Gilmore and Carlson on Secured Lending : Claims in Bankruptcy


Gilmore and Carlson on Secured Lending : Claims in Bankruptcy



Enormous revolutions have occurred in commercial law since the publication of the landmark GILMORE ON SECURITY INTERESTS IN PERSONAL PROPERTY. In this new edition, The author analyzes the law of secured credit under federal bankruptcy law. He presents an exhaustive and authoritative analysis of secured claims in bankruptcy since even secured creditors cannot rely passively on their relatively privileged status but must avoid potential pitfalls to recovery and actively pursue all available assets of the debtor. Virtually all of the material is new to this revision since secured creditors were largely immune from bankruptcy administration prior to 1978. Secured interests are now enforced in bankruptcy proceedings far more than anywhere else. Moreover, bankruptcy law does not adhere to a distinction between real and personal property. In Part I the authors cover the avoidance powers of a bankruptcy trustee against security interests otherwise good under state law. Among the topics covered are voidable preferences, commingled bank accounts, lapsed perfection, and exempt property. Part II begins the discussion of the administrative treatment of a secured claim once it is established as valid in bankruptcy. Topics included are liquidation and reorganization, reinstatement and cure, special status of airplanes, redemption and affirmation, automatic stay, proofs of claim, adequate protection and cash collateral. Part III concludes with analysis of after-acquired property and proceeds, proceeds and voidable preferences, power of sale, surcharge, post petition secured credit, 'double elevens,' classification veto, equity cushions, post petition interest rates, and fees, costs, and charges. Gilmore and Carlson on Secured Lending: Claims in Bankruptcy will enable practitioners to serve the interests of their creditor clients more effectively by recovering the maximum amount possible from any bankruptcy proceeding.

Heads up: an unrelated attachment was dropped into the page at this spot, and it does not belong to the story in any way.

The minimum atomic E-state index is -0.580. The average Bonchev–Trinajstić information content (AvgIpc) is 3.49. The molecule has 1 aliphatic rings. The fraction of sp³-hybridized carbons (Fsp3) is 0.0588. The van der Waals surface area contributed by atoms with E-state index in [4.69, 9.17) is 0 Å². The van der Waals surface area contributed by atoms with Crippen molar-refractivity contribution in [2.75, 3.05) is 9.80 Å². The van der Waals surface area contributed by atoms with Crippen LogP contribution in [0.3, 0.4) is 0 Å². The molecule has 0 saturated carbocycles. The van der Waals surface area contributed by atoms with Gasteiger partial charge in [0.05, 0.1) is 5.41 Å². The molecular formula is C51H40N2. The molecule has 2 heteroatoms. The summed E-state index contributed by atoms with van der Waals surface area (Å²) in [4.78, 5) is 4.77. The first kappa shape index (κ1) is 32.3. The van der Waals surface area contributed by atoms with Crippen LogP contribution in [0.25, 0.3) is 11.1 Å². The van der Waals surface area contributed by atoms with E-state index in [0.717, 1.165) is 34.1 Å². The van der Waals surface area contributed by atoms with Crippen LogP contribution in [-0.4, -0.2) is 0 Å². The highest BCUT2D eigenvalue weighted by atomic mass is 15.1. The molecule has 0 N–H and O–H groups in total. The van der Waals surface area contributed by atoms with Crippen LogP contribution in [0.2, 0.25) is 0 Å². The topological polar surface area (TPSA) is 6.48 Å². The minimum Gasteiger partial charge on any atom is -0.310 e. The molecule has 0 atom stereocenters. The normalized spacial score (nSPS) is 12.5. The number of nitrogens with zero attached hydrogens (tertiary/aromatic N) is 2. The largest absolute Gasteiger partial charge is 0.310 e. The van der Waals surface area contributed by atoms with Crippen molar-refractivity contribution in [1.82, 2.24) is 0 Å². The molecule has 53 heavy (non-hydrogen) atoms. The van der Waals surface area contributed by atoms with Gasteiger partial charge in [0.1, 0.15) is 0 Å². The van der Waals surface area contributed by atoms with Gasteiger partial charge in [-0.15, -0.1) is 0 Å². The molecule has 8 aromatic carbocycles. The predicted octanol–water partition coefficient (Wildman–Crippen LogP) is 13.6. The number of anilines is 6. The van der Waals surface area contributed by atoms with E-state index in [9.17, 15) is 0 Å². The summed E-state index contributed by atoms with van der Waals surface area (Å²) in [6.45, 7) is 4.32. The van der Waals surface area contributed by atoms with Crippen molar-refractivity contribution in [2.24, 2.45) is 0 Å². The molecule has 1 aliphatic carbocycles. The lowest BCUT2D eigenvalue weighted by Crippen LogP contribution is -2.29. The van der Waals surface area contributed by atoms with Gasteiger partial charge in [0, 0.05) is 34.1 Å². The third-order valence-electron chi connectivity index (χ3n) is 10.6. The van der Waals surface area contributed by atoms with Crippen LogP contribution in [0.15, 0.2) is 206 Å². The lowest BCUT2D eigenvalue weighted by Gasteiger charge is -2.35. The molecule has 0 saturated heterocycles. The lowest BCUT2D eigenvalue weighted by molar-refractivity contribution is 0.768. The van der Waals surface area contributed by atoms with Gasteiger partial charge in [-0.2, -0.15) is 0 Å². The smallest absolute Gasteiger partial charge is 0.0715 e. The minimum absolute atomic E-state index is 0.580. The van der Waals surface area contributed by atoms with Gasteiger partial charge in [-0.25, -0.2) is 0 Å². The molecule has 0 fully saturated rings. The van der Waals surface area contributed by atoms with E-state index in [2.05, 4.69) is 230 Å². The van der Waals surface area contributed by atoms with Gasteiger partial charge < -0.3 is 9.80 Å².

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Aspen Law and Business

Gilmore and Carlson on Secured Lending : Claims in Bankruptcy